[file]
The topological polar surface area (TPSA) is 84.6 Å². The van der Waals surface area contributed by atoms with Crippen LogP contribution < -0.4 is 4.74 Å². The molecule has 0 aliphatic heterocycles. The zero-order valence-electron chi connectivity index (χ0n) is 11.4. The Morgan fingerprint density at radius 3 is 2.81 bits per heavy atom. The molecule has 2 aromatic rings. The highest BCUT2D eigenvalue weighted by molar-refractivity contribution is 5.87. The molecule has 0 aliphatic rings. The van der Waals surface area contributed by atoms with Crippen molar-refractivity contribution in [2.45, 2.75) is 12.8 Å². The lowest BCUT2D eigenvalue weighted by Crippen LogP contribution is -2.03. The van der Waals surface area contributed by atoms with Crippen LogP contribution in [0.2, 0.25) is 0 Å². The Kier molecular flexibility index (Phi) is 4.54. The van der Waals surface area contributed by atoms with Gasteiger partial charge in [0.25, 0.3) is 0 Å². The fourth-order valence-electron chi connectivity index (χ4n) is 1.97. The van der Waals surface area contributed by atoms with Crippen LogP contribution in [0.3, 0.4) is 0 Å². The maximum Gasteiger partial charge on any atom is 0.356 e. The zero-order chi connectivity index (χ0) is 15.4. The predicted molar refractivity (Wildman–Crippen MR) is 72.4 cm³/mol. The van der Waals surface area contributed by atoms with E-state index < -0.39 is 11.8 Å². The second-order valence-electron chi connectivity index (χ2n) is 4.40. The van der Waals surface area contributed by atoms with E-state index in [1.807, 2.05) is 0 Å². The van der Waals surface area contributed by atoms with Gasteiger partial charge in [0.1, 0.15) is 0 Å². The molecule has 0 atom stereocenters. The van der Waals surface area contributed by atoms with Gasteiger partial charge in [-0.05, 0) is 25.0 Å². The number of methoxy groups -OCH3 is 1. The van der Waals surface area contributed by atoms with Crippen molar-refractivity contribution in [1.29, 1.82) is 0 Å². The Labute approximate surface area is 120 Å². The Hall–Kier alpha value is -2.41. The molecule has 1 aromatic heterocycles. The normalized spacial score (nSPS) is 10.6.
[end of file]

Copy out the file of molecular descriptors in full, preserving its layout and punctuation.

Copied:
The topological polar surface area (TPSA) is 84.6 Å². The van der Waals surface area contributed by atoms with Crippen LogP contribution < -0.4 is 4.74 Å². The molecule has 0 aliphatic heterocycles. The zero-order valence-electron chi connectivity index (χ0n) is 11.4. The Morgan fingerprint density at radius 3 is 2.81 bits per heavy atom. The molecule has 2 aromatic rings. The highest BCUT2D eigenvalue weighted by molar-refractivity contribution is 5.87. The molecule has 0 aliphatic rings. The van der Waals surface area contributed by atoms with Crippen molar-refractivity contribution in [2.45, 2.75) is 12.8 Å². The lowest BCUT2D eigenvalue weighted by Crippen LogP contribution is -2.03. The van der Waals surface area contributed by atoms with Crippen LogP contribution in [0.2, 0.25) is 0 Å². The Kier molecular flexibility index (Phi) is 4.54. The van der Waals surface area contributed by atoms with Gasteiger partial charge in [0.25, 0.3) is 0 Å². The fourth-order valence-electron chi connectivity index (χ4n) is 1.97. The van der Waals surface area contributed by atoms with Crippen LogP contribution in [0.3, 0.4) is 0 Å². The maximum Gasteiger partial charge on any atom is 0.356 e. The zero-order chi connectivity index (χ0) is 15.4. The predicted molar refractivity (Wildman–Crippen MR) is 72.4 cm³/mol. The van der Waals surface area contributed by atoms with E-state index < -0.39 is 11.8 Å². The second-order valence-electron chi connectivity index (χ2n) is 4.40. The van der Waals surface area contributed by atoms with E-state index in [1.807, 2.05) is 0 Å². The van der Waals surface area contributed by atoms with Gasteiger partial charge in [0.1, 0.15) is 0 Å². The molecule has 0 atom stereocenters. The van der Waals surface area contributed by atoms with Gasteiger partial charge in [-0.05, 0) is 25.0 Å². The number of methoxy groups -OCH3 is 1. The van der Waals surface area contributed by atoms with Crippen molar-refractivity contribution in [1.29, 1.82) is 0 Å². The Labute approximate surface area is 120 Å². The Hall–Kier alpha value is -2.41. The molecule has 1 aromatic heterocycles. The normalized spacial score (nSPS) is 10.6.